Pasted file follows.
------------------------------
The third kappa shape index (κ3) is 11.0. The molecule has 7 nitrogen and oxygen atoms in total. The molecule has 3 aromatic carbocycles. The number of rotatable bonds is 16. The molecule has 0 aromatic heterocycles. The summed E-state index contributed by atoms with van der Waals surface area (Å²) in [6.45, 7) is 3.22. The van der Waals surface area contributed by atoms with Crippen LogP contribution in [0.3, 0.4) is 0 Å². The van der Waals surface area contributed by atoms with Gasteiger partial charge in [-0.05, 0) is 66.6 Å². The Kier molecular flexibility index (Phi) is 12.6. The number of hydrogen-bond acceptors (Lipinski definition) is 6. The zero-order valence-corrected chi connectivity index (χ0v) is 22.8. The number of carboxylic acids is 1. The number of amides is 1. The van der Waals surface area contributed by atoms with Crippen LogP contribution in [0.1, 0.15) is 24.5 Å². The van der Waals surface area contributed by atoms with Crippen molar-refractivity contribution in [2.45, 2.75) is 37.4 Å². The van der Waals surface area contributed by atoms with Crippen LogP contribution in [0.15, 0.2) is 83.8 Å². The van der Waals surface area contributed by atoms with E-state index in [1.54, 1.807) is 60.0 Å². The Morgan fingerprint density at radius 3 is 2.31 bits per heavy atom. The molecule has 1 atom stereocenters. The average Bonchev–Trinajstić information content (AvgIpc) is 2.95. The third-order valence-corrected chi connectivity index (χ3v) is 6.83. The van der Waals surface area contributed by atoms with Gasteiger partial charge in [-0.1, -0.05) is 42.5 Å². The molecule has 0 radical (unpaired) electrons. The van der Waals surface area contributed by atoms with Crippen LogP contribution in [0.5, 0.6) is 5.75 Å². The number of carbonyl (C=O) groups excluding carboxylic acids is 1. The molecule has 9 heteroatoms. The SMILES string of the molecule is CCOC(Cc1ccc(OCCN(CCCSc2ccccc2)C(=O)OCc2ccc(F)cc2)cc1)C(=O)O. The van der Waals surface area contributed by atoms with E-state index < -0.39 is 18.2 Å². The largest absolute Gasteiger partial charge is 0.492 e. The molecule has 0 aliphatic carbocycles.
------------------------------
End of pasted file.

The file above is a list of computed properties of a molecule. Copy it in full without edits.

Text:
The third kappa shape index (κ3) is 11.0. The molecule has 7 nitrogen and oxygen atoms in total. The molecule has 3 aromatic carbocycles. The number of rotatable bonds is 16. The molecule has 0 aromatic heterocycles. The summed E-state index contributed by atoms with van der Waals surface area (Å²) in [6.45, 7) is 3.22. The van der Waals surface area contributed by atoms with Crippen LogP contribution in [0.3, 0.4) is 0 Å². The van der Waals surface area contributed by atoms with Gasteiger partial charge in [-0.05, 0) is 66.6 Å². The Kier molecular flexibility index (Phi) is 12.6. The number of hydrogen-bond acceptors (Lipinski definition) is 6. The zero-order valence-corrected chi connectivity index (χ0v) is 22.8. The number of carboxylic acids is 1. The number of amides is 1. The van der Waals surface area contributed by atoms with Crippen LogP contribution in [0.1, 0.15) is 24.5 Å². The van der Waals surface area contributed by atoms with Crippen molar-refractivity contribution in [2.45, 2.75) is 37.4 Å². The van der Waals surface area contributed by atoms with Crippen LogP contribution in [0.15, 0.2) is 83.8 Å². The van der Waals surface area contributed by atoms with E-state index in [1.54, 1.807) is 60.0 Å². The Morgan fingerprint density at radius 3 is 2.31 bits per heavy atom. The molecule has 1 atom stereocenters. The average Bonchev–Trinajstić information content (AvgIpc) is 2.95. The third-order valence-corrected chi connectivity index (χ3v) is 6.83. The van der Waals surface area contributed by atoms with Gasteiger partial charge in [-0.1, -0.05) is 42.5 Å². The molecule has 0 radical (unpaired) electrons. The van der Waals surface area contributed by atoms with Crippen LogP contribution in [0.5, 0.6) is 5.75 Å². The number of carbonyl (C=O) groups excluding carboxylic acids is 1. The molecule has 9 heteroatoms. The SMILES string of the molecule is CCOC(Cc1ccc(OCCN(CCCSc2ccccc2)C(=O)OCc2ccc(F)cc2)cc1)C(=O)O. The van der Waals surface area contributed by atoms with E-state index < -0.39 is 18.2 Å². The largest absolute Gasteiger partial charge is 0.492 e. The molecule has 0 aliphatic carbocycles.